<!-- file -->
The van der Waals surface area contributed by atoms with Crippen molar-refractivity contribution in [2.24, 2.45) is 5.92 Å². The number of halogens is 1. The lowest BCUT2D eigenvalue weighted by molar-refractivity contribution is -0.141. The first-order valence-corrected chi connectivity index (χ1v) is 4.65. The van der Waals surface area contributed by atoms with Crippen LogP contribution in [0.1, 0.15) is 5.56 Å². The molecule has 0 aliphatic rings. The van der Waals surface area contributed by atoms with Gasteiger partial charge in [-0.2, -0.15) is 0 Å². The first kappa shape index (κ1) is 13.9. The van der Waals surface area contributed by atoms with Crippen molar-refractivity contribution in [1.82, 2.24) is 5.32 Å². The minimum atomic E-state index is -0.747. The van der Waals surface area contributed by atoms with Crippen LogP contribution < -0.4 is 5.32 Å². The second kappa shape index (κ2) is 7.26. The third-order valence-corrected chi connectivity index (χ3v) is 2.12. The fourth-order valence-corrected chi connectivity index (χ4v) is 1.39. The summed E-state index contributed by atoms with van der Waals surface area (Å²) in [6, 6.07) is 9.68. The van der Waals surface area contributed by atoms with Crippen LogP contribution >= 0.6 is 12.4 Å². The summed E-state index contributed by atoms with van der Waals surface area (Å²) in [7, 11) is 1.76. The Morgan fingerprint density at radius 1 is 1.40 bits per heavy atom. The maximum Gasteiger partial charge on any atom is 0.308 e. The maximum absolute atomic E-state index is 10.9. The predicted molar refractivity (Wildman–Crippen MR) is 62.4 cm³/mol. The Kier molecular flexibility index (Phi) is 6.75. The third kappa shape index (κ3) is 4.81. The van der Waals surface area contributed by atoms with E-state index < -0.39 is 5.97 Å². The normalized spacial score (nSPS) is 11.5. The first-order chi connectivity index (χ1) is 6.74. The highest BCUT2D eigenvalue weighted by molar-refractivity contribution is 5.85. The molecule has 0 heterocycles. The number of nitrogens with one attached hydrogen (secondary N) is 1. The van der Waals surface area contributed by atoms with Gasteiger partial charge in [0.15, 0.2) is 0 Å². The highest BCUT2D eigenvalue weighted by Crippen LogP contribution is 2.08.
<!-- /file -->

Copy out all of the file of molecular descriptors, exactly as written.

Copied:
The van der Waals surface area contributed by atoms with Crippen molar-refractivity contribution in [2.24, 2.45) is 5.92 Å². The number of halogens is 1. The lowest BCUT2D eigenvalue weighted by molar-refractivity contribution is -0.141. The first-order valence-corrected chi connectivity index (χ1v) is 4.65. The van der Waals surface area contributed by atoms with Crippen LogP contribution in [0.1, 0.15) is 5.56 Å². The molecule has 0 aliphatic rings. The van der Waals surface area contributed by atoms with Gasteiger partial charge in [-0.2, -0.15) is 0 Å². The first kappa shape index (κ1) is 13.9. The van der Waals surface area contributed by atoms with Crippen molar-refractivity contribution in [1.82, 2.24) is 5.32 Å². The minimum atomic E-state index is -0.747. The van der Waals surface area contributed by atoms with Crippen LogP contribution < -0.4 is 5.32 Å². The second kappa shape index (κ2) is 7.26. The third-order valence-corrected chi connectivity index (χ3v) is 2.12. The fourth-order valence-corrected chi connectivity index (χ4v) is 1.39. The summed E-state index contributed by atoms with van der Waals surface area (Å²) in [6, 6.07) is 9.68. The van der Waals surface area contributed by atoms with Crippen LogP contribution >= 0.6 is 12.4 Å². The summed E-state index contributed by atoms with van der Waals surface area (Å²) in [7, 11) is 1.76. The Morgan fingerprint density at radius 1 is 1.40 bits per heavy atom. The maximum Gasteiger partial charge on any atom is 0.308 e. The maximum absolute atomic E-state index is 10.9. The predicted molar refractivity (Wildman–Crippen MR) is 62.4 cm³/mol. The Kier molecular flexibility index (Phi) is 6.75. The third kappa shape index (κ3) is 4.81. The van der Waals surface area contributed by atoms with E-state index < -0.39 is 5.97 Å². The normalized spacial score (nSPS) is 11.5. The first-order chi connectivity index (χ1) is 6.74. The highest BCUT2D eigenvalue weighted by molar-refractivity contribution is 5.85. The molecule has 0 heterocycles. The number of nitrogens with one attached hydrogen (secondary N) is 1. The van der Waals surface area contributed by atoms with Gasteiger partial charge in [0.15, 0.2) is 0 Å². The highest BCUT2D eigenvalue weighted by Crippen LogP contribution is 2.08.